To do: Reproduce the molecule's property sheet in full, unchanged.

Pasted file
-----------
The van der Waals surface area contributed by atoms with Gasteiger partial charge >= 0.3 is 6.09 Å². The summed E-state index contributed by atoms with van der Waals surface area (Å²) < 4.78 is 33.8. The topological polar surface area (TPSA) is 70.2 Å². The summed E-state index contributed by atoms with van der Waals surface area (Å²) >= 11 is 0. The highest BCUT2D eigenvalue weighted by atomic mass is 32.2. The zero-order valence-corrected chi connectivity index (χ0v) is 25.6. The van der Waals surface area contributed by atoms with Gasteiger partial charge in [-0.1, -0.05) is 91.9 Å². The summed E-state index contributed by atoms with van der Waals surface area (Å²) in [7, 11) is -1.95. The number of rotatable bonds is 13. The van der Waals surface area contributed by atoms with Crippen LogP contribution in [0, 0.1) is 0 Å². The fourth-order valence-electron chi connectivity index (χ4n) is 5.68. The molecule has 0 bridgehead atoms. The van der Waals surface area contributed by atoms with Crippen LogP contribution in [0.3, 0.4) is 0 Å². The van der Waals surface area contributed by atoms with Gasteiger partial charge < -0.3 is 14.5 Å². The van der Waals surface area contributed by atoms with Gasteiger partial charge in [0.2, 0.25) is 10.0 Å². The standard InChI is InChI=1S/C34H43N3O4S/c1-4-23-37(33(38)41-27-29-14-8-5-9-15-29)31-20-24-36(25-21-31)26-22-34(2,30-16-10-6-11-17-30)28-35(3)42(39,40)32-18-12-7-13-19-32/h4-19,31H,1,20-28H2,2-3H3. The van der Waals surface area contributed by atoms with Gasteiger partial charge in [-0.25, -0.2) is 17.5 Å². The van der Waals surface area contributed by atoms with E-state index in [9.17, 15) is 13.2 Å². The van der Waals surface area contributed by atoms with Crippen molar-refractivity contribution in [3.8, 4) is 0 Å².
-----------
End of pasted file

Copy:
The van der Waals surface area contributed by atoms with Gasteiger partial charge >= 0.3 is 6.09 Å². The summed E-state index contributed by atoms with van der Waals surface area (Å²) < 4.78 is 33.8. The topological polar surface area (TPSA) is 70.2 Å². The summed E-state index contributed by atoms with van der Waals surface area (Å²) >= 11 is 0. The highest BCUT2D eigenvalue weighted by atomic mass is 32.2. The zero-order valence-corrected chi connectivity index (χ0v) is 25.6. The van der Waals surface area contributed by atoms with Gasteiger partial charge in [-0.1, -0.05) is 91.9 Å². The summed E-state index contributed by atoms with van der Waals surface area (Å²) in [7, 11) is -1.95. The number of rotatable bonds is 13. The van der Waals surface area contributed by atoms with Crippen LogP contribution in [0, 0.1) is 0 Å². The fourth-order valence-electron chi connectivity index (χ4n) is 5.68. The molecule has 0 bridgehead atoms. The van der Waals surface area contributed by atoms with Crippen LogP contribution in [0.3, 0.4) is 0 Å². The van der Waals surface area contributed by atoms with Gasteiger partial charge < -0.3 is 14.5 Å². The van der Waals surface area contributed by atoms with Gasteiger partial charge in [0.2, 0.25) is 10.0 Å². The standard InChI is InChI=1S/C34H43N3O4S/c1-4-23-37(33(38)41-27-29-14-8-5-9-15-29)31-20-24-36(25-21-31)26-22-34(2,30-16-10-6-11-17-30)28-35(3)42(39,40)32-18-12-7-13-19-32/h4-19,31H,1,20-28H2,2-3H3. The van der Waals surface area contributed by atoms with Gasteiger partial charge in [-0.25, -0.2) is 17.5 Å². The van der Waals surface area contributed by atoms with E-state index in [9.17, 15) is 13.2 Å². The van der Waals surface area contributed by atoms with Crippen molar-refractivity contribution in [3.8, 4) is 0 Å².